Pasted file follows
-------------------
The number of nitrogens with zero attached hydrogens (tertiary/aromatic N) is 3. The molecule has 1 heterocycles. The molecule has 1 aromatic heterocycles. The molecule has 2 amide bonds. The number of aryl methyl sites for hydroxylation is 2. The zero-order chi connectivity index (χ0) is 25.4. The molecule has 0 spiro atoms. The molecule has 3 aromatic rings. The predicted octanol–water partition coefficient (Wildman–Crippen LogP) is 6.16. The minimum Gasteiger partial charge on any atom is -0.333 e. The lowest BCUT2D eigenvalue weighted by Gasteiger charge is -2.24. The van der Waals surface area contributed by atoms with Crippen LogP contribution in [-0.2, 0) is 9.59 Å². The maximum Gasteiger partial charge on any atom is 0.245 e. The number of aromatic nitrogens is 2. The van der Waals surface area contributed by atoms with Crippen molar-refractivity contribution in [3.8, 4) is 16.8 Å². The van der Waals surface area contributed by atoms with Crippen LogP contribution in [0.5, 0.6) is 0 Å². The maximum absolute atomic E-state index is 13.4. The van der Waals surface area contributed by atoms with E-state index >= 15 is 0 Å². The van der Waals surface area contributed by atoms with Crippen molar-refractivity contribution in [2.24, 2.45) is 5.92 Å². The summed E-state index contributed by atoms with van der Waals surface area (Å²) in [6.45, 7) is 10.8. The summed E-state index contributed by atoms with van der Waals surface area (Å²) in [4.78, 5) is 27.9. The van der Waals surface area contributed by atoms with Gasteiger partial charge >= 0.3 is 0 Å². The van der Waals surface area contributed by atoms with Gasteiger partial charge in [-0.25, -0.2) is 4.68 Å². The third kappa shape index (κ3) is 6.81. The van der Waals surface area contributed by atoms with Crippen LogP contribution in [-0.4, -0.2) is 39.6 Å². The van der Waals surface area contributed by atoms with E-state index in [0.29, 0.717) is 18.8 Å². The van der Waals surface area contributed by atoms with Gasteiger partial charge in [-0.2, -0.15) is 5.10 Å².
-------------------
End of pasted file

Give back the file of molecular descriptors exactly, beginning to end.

The number of nitrogens with zero attached hydrogens (tertiary/aromatic N) is 3. The molecule has 1 heterocycles. The molecule has 1 aromatic heterocycles. The molecule has 2 amide bonds. The number of aryl methyl sites for hydroxylation is 2. The zero-order chi connectivity index (χ0) is 25.4. The molecule has 0 spiro atoms. The molecule has 3 aromatic rings. The predicted octanol–water partition coefficient (Wildman–Crippen LogP) is 6.16. The minimum Gasteiger partial charge on any atom is -0.333 e. The lowest BCUT2D eigenvalue weighted by Gasteiger charge is -2.24. The van der Waals surface area contributed by atoms with Crippen LogP contribution in [-0.2, 0) is 9.59 Å². The maximum Gasteiger partial charge on any atom is 0.245 e. The number of aromatic nitrogens is 2. The van der Waals surface area contributed by atoms with Crippen molar-refractivity contribution in [3.8, 4) is 16.8 Å². The van der Waals surface area contributed by atoms with Crippen LogP contribution in [0.5, 0.6) is 0 Å². The maximum absolute atomic E-state index is 13.4. The van der Waals surface area contributed by atoms with E-state index >= 15 is 0 Å². The van der Waals surface area contributed by atoms with Crippen molar-refractivity contribution in [2.24, 2.45) is 5.92 Å². The summed E-state index contributed by atoms with van der Waals surface area (Å²) in [6.45, 7) is 10.8. The summed E-state index contributed by atoms with van der Waals surface area (Å²) in [4.78, 5) is 27.9. The van der Waals surface area contributed by atoms with Gasteiger partial charge >= 0.3 is 0 Å². The van der Waals surface area contributed by atoms with Gasteiger partial charge in [-0.25, -0.2) is 4.68 Å². The third kappa shape index (κ3) is 6.81. The van der Waals surface area contributed by atoms with Crippen LogP contribution in [-0.4, -0.2) is 39.6 Å². The van der Waals surface area contributed by atoms with E-state index in [0.29, 0.717) is 18.8 Å². The van der Waals surface area contributed by atoms with Gasteiger partial charge in [-0.2, -0.15) is 5.10 Å².